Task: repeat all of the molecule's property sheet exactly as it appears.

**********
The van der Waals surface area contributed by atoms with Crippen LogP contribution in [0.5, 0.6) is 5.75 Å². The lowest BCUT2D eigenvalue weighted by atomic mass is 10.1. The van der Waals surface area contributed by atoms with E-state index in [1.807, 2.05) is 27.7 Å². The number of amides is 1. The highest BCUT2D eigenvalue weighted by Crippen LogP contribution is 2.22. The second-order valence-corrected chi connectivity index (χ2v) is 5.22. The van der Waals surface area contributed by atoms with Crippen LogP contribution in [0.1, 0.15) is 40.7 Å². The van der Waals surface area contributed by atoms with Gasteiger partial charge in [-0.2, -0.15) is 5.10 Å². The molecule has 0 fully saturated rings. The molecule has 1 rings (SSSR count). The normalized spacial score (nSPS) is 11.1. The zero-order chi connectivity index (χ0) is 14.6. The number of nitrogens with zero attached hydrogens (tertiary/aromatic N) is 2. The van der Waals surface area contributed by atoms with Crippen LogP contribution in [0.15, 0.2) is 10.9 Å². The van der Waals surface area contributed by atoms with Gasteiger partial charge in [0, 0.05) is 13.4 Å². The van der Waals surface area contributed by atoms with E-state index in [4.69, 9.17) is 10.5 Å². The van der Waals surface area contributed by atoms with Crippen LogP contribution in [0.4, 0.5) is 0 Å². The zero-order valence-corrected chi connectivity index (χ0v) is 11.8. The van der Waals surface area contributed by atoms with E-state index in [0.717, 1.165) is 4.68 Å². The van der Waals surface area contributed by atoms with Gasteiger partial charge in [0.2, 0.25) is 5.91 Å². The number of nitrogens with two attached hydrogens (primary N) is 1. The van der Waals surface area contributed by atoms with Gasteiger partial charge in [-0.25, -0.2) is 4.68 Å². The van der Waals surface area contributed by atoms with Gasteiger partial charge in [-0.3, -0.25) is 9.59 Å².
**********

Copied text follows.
The van der Waals surface area contributed by atoms with Crippen LogP contribution in [0.5, 0.6) is 5.75 Å². The lowest BCUT2D eigenvalue weighted by atomic mass is 10.1. The van der Waals surface area contributed by atoms with E-state index in [1.807, 2.05) is 27.7 Å². The number of amides is 1. The highest BCUT2D eigenvalue weighted by Crippen LogP contribution is 2.22. The second-order valence-corrected chi connectivity index (χ2v) is 5.22. The van der Waals surface area contributed by atoms with Crippen LogP contribution in [0.1, 0.15) is 40.7 Å². The van der Waals surface area contributed by atoms with Gasteiger partial charge in [-0.2, -0.15) is 5.10 Å². The molecule has 0 fully saturated rings. The molecule has 1 rings (SSSR count). The normalized spacial score (nSPS) is 11.1. The zero-order chi connectivity index (χ0) is 14.6. The number of nitrogens with zero attached hydrogens (tertiary/aromatic N) is 2. The van der Waals surface area contributed by atoms with Crippen LogP contribution in [0.15, 0.2) is 10.9 Å². The van der Waals surface area contributed by atoms with Gasteiger partial charge in [0, 0.05) is 13.4 Å². The van der Waals surface area contributed by atoms with E-state index in [4.69, 9.17) is 10.5 Å². The van der Waals surface area contributed by atoms with Crippen LogP contribution in [0.4, 0.5) is 0 Å². The zero-order valence-corrected chi connectivity index (χ0v) is 11.8. The van der Waals surface area contributed by atoms with E-state index in [0.717, 1.165) is 4.68 Å². The van der Waals surface area contributed by atoms with Gasteiger partial charge in [0.2, 0.25) is 5.91 Å². The number of nitrogens with two attached hydrogens (primary N) is 1. The van der Waals surface area contributed by atoms with Gasteiger partial charge in [-0.25, -0.2) is 4.68 Å². The van der Waals surface area contributed by atoms with Gasteiger partial charge in [-0.3, -0.25) is 9.59 Å².